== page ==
remove irritants such as remora (sucker fish), for communication (loud
bang), the termination of a rapid rise to the surface (the whale overshoots
the surface), during courtship (avoidance, excitement, frustration) or
the whale may be startled.
circular patch of bubbles.
BUBBLE FEEDING: see BUBBLE NETTING
BUBBLE NETTING, BUBBLE FEEDING:
humpback whale often blow bubbles in a spiral
or board base which keep schooling fish such as herring in tight groups.
When the bubble rise to the surface they are visible as a circular green
patch. Keep clear of these areas! The whales may surface through these
patches, with or without their mouth open. See also LUNGE FEEDING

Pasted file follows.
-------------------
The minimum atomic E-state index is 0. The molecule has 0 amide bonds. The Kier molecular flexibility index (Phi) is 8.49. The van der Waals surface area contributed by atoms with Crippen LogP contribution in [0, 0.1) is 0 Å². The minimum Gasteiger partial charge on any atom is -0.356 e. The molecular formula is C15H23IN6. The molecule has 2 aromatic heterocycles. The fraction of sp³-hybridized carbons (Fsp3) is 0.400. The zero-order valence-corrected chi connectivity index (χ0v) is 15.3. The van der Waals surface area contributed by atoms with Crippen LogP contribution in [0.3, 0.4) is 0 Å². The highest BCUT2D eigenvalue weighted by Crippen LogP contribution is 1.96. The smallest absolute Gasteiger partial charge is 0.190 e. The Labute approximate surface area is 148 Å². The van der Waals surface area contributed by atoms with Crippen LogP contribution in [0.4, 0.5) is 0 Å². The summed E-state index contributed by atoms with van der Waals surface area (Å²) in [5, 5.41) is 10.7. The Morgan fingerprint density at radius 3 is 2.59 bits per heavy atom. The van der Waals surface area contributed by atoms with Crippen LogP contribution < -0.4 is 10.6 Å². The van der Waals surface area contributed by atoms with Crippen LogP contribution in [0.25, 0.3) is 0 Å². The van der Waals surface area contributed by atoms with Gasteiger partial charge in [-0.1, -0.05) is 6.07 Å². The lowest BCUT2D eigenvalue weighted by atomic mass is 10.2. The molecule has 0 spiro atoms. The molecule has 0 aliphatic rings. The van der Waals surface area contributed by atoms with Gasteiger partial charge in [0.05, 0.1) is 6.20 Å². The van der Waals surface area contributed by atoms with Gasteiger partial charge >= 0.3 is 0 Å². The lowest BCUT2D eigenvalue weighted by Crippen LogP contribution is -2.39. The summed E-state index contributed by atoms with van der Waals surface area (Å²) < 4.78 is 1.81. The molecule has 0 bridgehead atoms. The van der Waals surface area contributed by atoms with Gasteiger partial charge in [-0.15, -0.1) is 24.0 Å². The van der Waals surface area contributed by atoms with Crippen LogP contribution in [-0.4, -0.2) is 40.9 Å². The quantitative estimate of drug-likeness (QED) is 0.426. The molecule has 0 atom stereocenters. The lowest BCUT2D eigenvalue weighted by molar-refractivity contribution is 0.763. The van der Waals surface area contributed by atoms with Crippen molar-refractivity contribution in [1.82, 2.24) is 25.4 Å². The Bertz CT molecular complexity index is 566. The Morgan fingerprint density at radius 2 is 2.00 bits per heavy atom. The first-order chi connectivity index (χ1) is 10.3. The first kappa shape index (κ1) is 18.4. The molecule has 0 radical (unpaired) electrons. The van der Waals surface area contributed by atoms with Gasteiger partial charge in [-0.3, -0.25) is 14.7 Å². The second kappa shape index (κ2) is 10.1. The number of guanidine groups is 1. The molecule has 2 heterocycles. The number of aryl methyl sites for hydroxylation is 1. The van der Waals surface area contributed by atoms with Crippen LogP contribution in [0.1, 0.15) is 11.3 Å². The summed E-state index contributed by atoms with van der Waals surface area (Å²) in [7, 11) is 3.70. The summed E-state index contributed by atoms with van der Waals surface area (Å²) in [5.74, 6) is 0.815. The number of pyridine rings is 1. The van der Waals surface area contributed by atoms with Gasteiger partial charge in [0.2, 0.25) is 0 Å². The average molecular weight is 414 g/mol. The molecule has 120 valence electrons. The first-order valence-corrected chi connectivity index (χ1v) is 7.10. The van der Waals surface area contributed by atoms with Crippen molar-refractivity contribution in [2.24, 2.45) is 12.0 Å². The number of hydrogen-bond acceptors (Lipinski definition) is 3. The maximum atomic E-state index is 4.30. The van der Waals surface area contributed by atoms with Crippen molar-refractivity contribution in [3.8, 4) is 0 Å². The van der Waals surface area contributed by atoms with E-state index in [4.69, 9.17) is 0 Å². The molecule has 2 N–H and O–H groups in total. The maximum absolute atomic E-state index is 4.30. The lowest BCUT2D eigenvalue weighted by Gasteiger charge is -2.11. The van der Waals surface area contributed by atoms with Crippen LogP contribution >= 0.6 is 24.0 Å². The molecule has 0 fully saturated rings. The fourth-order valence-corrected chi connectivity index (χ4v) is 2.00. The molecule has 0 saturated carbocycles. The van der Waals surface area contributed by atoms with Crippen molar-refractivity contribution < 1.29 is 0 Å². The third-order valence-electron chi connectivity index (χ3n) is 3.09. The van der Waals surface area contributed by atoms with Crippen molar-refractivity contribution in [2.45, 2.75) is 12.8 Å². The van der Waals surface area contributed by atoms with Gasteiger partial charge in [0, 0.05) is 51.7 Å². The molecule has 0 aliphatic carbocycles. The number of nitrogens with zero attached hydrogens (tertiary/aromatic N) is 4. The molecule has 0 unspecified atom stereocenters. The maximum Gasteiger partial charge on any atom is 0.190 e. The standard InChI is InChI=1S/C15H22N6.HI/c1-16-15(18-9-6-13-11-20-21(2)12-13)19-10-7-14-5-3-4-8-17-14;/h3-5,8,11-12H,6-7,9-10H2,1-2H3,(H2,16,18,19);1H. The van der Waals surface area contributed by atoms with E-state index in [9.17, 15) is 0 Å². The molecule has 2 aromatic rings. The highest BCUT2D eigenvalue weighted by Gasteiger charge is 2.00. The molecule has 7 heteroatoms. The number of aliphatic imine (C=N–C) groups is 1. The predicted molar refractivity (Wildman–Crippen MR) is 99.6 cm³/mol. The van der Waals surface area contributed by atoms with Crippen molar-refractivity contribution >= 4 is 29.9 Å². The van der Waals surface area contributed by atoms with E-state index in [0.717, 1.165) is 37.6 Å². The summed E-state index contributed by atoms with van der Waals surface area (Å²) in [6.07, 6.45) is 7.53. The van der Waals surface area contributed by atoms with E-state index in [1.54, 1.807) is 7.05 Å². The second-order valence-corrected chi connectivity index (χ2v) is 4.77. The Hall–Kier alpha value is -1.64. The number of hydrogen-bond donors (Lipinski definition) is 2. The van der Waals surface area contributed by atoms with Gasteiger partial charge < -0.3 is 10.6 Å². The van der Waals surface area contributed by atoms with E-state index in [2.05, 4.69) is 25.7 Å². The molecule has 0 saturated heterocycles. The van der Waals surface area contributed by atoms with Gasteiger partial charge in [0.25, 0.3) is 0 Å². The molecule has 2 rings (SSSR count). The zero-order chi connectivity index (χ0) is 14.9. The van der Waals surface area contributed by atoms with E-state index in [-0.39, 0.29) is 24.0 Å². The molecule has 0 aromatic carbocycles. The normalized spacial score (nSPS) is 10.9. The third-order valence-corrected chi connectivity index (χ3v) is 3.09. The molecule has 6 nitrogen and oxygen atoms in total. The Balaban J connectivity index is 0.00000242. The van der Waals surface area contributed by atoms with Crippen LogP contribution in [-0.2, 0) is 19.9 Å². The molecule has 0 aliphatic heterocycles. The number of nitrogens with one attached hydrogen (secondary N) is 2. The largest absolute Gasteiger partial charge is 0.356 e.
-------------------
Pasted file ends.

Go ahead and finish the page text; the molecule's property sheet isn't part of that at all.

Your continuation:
stream of bubbles sometimes associated with aggressive behaviour.
pulses of sound produced when echolocating. Individual sounds are called CLICKS.
COURTSHIP GROUP, SURFACE ACTIVE GROUP:
typically right whales engage in social behaviour at the surface which may result in mating. Unlike many species which have distinct breeding times, right whale courtship groups may occur at any time. It is one of the world's great wildlife spectacles with from 2 to 45 whales engaged in vigorous surface activity centred around a single female. Breaching, tail slaps, flipper slaps and many other behaviours may be seen. A female can sometimes be seen lying belly up, holding her breath while males jostle to be next to her when she rolls over to breath. Alternatively, she may raise her tail into the air. Males are unable to manoeuvre properly in this orientation and again wait for her to take a breath. Surface active groups may also be mothers and calves playing or young whales socializing.